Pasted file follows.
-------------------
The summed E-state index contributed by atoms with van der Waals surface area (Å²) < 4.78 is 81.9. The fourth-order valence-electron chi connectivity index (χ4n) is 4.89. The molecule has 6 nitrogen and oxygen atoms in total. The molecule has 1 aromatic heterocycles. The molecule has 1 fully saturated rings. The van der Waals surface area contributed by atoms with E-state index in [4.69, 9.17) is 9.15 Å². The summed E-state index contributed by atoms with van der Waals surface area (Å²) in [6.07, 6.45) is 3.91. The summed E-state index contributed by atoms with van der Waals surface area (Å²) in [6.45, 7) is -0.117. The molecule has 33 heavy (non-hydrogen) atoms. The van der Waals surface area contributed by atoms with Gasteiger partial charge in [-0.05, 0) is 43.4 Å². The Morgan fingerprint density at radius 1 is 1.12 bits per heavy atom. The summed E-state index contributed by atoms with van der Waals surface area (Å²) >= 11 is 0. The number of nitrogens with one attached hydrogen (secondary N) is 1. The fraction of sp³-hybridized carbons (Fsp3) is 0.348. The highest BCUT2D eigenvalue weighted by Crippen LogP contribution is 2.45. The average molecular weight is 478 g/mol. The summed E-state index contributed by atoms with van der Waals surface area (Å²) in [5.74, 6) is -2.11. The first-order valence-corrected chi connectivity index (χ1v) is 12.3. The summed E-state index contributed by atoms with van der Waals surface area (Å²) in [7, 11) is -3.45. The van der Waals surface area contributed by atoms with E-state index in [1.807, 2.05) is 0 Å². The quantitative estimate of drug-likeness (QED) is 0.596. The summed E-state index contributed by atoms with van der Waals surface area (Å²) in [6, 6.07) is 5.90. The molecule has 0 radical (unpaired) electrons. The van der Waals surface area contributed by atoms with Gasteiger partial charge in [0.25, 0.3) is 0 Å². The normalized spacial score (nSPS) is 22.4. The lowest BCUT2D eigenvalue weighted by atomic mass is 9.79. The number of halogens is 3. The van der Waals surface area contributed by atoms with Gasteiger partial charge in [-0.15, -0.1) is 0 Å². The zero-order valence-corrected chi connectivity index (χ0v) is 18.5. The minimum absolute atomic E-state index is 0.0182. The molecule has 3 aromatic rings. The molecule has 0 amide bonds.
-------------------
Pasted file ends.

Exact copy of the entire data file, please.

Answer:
The summed E-state index contributed by atoms with van der Waals surface area (Å²) < 4.78 is 81.9. The fourth-order valence-electron chi connectivity index (χ4n) is 4.89. The molecule has 6 nitrogen and oxygen atoms in total. The molecule has 1 aromatic heterocycles. The molecule has 1 fully saturated rings. The van der Waals surface area contributed by atoms with E-state index in [4.69, 9.17) is 9.15 Å². The summed E-state index contributed by atoms with van der Waals surface area (Å²) in [6.07, 6.45) is 3.91. The summed E-state index contributed by atoms with van der Waals surface area (Å²) in [6.45, 7) is -0.117. The molecule has 33 heavy (non-hydrogen) atoms. The van der Waals surface area contributed by atoms with Gasteiger partial charge in [-0.05, 0) is 43.4 Å². The Morgan fingerprint density at radius 1 is 1.12 bits per heavy atom. The summed E-state index contributed by atoms with van der Waals surface area (Å²) >= 11 is 0. The number of nitrogens with one attached hydrogen (secondary N) is 1. The fraction of sp³-hybridized carbons (Fsp3) is 0.348. The highest BCUT2D eigenvalue weighted by Crippen LogP contribution is 2.45. The average molecular weight is 478 g/mol. The summed E-state index contributed by atoms with van der Waals surface area (Å²) in [5.74, 6) is -2.11. The first-order valence-corrected chi connectivity index (χ1v) is 12.3. The summed E-state index contributed by atoms with van der Waals surface area (Å²) in [7, 11) is -3.45. The van der Waals surface area contributed by atoms with E-state index in [1.807, 2.05) is 0 Å². The quantitative estimate of drug-likeness (QED) is 0.596. The summed E-state index contributed by atoms with van der Waals surface area (Å²) in [6, 6.07) is 5.90. The molecule has 0 radical (unpaired) electrons. The van der Waals surface area contributed by atoms with Gasteiger partial charge in [0.25, 0.3) is 0 Å². The normalized spacial score (nSPS) is 22.4. The lowest BCUT2D eigenvalue weighted by atomic mass is 9.79. The number of halogens is 3. The van der Waals surface area contributed by atoms with Gasteiger partial charge in [-0.15, -0.1) is 0 Å². The zero-order valence-corrected chi connectivity index (χ0v) is 18.5. The minimum absolute atomic E-state index is 0.0182. The molecule has 3 aromatic rings. The molecule has 0 amide bonds.